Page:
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I’m a news junkie. No matter how hectic my day, when I have a free moment, I’ve got to get my news fix.

I’m a news junkie. No matter how hectic my day, when I have a free moment, I’ve got to get my news fix. If I’m not near a television or can’t get my hands on a newspaper, I tap into my laptop or my Blackberry to find out the latest happenings. I usually find an article or two in my email box forwarded to me by my sister, Michelle, or my husband, Charles, who each have a serious “news jones,” especially as the news relates to Black people.

Sadly, in 2008, the majority of the news organizations telling our stories and projecting images of African American people are not Black-owned. Most days, this gap in ownership is not egregiously problematic, but the recent cover of The New Yorker magazine–depicting the Obamas as extremist, flag-burning followers of Osama bin Laden–is an exception and has super charged my already strong convictions about the importance of Black-controlled media.

The cover depicts caricatures of Barack and Michelle Obama standing in the Oval Office. The senator is presented in traditional Muslim dress, and his wife is sporting an afro with a gun slung over her shoulder. The two are giving each other a “pound.” No, I’m not kidding. I wish I were.

The Obama campaign and that of his Republican rival Sen. John McCain both blasted the imagery as offensive, as they should have. The magazine issued a statement defending the cover as “satire” intended to expose prejudices and misstatement of facts circulating about the Obamas. I agree with Kelly McBride, head of the ethics faculty at media research group, the Poynter Institute. The magazine should have run the cartoon’s title, “The Politics of Fear,” to help explain its intent.

The problem I have with the so-called satire is that it represents stereotypes that are held by a wide swath of Americans–too many, I believe, to explain away such potentially damaging imagery as a joke. For some, the cover will only reaffirm their fears and perpetuate stereotypes, not challenge or erase them.

As far as I’m concerned, The New Yorker cover is yet another reason why it is so important that African Americans own their own media outlets and have a say-so over how our stories are told.

This is not about endorsing a political candidate. This is about why media matters, whether it’s an unfair portrayal of an African American presidential candidate, a women’s college basketball team thrust into the national spotlight or repeated portrayals of our young Black men as low achievers. Media shapes our economic realities. What we see is what people believe we are, and it shapes how institutions will treat us. And you can bet with a Black man in the running to win America’s highest political office, the African American community, overall, has a heightened awareness of the media’s role in shaping opinions. Black America is a hot story today. What we think, how we feel, what we eat, how we talk to our children, how we worship–nothing is off limits.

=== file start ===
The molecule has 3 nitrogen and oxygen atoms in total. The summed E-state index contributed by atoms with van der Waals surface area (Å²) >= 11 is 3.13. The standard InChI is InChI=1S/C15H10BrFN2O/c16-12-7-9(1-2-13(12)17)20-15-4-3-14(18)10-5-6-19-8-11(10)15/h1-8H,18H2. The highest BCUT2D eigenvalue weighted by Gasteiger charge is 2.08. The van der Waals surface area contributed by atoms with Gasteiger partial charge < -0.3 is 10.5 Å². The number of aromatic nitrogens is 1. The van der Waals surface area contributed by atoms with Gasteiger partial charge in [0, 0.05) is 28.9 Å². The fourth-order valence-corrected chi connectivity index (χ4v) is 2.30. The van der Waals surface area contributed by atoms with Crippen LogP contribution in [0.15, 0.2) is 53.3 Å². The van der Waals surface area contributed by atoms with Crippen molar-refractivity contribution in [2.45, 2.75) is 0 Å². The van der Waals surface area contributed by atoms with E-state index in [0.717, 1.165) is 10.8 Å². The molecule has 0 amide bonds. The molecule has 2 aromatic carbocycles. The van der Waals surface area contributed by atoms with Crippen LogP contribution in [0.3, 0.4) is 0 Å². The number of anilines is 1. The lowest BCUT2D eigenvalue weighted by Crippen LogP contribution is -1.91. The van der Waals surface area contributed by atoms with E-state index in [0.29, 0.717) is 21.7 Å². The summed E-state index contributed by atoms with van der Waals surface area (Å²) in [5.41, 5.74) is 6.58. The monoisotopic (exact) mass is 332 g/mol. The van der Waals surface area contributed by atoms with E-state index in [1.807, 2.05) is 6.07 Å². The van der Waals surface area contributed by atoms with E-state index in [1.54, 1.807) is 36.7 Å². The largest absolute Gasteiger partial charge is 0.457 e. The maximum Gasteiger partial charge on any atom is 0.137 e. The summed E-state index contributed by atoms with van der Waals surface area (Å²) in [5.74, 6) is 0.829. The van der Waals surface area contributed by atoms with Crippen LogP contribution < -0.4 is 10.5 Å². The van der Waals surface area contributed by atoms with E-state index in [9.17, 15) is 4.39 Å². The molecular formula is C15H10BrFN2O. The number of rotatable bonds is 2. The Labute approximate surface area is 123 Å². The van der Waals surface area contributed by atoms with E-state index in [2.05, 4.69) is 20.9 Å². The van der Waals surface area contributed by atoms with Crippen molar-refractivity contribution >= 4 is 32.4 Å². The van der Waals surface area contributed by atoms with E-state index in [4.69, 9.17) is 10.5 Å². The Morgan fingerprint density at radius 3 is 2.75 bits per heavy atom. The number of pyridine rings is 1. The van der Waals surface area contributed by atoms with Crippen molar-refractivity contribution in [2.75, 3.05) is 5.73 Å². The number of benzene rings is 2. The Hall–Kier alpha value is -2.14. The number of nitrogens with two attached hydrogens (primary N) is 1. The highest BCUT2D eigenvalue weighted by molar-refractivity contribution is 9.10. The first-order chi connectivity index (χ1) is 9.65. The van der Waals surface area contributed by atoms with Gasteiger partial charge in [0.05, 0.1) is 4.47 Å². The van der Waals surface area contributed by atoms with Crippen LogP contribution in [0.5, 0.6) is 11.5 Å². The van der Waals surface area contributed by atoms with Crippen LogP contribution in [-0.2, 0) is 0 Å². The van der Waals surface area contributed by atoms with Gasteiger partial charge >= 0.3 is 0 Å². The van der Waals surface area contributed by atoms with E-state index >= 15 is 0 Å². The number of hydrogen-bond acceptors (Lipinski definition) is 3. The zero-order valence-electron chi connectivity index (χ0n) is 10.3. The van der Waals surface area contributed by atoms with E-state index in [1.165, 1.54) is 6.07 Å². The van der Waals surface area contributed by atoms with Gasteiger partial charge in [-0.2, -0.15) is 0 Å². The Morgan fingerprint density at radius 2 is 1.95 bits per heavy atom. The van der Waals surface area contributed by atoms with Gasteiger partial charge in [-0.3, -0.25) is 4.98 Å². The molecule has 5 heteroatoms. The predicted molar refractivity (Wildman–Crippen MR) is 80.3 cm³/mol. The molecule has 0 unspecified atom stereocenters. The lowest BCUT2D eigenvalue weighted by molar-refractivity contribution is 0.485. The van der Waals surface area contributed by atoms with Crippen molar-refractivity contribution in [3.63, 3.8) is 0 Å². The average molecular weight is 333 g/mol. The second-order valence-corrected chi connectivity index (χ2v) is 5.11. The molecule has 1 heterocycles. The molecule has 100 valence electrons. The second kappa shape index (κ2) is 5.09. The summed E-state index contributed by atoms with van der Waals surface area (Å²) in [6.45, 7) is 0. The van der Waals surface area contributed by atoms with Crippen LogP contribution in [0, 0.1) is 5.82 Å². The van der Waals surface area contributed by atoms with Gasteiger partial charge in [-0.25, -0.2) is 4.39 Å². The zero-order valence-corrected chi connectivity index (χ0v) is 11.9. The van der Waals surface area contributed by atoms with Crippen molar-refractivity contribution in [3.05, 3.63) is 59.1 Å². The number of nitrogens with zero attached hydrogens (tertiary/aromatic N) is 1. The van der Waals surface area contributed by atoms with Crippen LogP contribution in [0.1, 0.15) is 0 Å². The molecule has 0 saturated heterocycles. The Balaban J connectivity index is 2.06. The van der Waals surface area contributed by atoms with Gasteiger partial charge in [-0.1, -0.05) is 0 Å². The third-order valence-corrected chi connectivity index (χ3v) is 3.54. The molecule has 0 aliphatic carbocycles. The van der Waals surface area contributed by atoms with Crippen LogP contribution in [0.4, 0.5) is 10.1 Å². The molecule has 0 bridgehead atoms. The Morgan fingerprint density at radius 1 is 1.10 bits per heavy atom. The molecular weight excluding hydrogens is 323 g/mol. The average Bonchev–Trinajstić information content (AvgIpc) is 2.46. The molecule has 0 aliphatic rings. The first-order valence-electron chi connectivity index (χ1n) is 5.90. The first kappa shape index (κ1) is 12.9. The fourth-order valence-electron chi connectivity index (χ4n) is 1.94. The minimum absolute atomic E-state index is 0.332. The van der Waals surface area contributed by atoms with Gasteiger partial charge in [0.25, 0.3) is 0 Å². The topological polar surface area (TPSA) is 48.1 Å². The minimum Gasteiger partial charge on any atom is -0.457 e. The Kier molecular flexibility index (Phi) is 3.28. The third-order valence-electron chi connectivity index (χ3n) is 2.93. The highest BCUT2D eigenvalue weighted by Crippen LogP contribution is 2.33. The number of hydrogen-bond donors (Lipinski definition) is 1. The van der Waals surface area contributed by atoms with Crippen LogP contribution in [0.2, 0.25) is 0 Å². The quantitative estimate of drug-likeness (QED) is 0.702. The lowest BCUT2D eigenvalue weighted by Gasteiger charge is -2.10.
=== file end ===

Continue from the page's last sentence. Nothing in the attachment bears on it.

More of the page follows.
As The New Yorker cover illustrates, media doesn’t guarantee decorum; sometimes it just is what it is. But media is not immune to criticism, so when it offends, we’ve got to call organizations on the carpet and say, “What the heck were you thinking?”

That’s why I also have great respect and reverence for Black-owned media. In Chicago, we are fortunate to have media icons such as the Chicago Defender, Johnson Publishing Company and WVON-AM.

In the six months I’ve been writing this column, I’ve received tremendous amounts of feedback from individuals across the region of all races and ethnicities. Some people have questioned, “Why are you writing a newspaper column when you’ve got so much on your plate already? I write this column to harness the power of the media to drive the Urban League’s purpose and its mission. We are fortunate to have this space in the Chicago Defender to broadcast our beliefs, our programs and services, and our economic agenda of self-empowerment and entrepreneurship.

The Urban League is developing our nextMEDIA agenda to further demonstrate the power of the media and promote positive images and lifestyles coming out of the Black community. In 2009, we will launch our first television show on Fox Chicago that will tell our stories of transformation, hope and success, the ones you rarely see in mainstream media. In addition, we will continue to use our Web site to drive our message and inform the public about our programs and events.

At the Urban League, we’re covering all the bases, and expanding our outreach and our outlook through media to inspire African American youth and adults to rise above a world full of challenges. For now, keep checking in here in your Chicago Defender for news about the Urban League, and keep your eyes and ears open to what the “news” is saying about you.

Cheryle R. Jackson is the president of the Chicago Urban League. She can be reached at president@thechicagourbanleague.org.



Copyright 2008 Chicago Defender. All rights reserved. This material may not be published, broadcast, rewritten, or redistributed.

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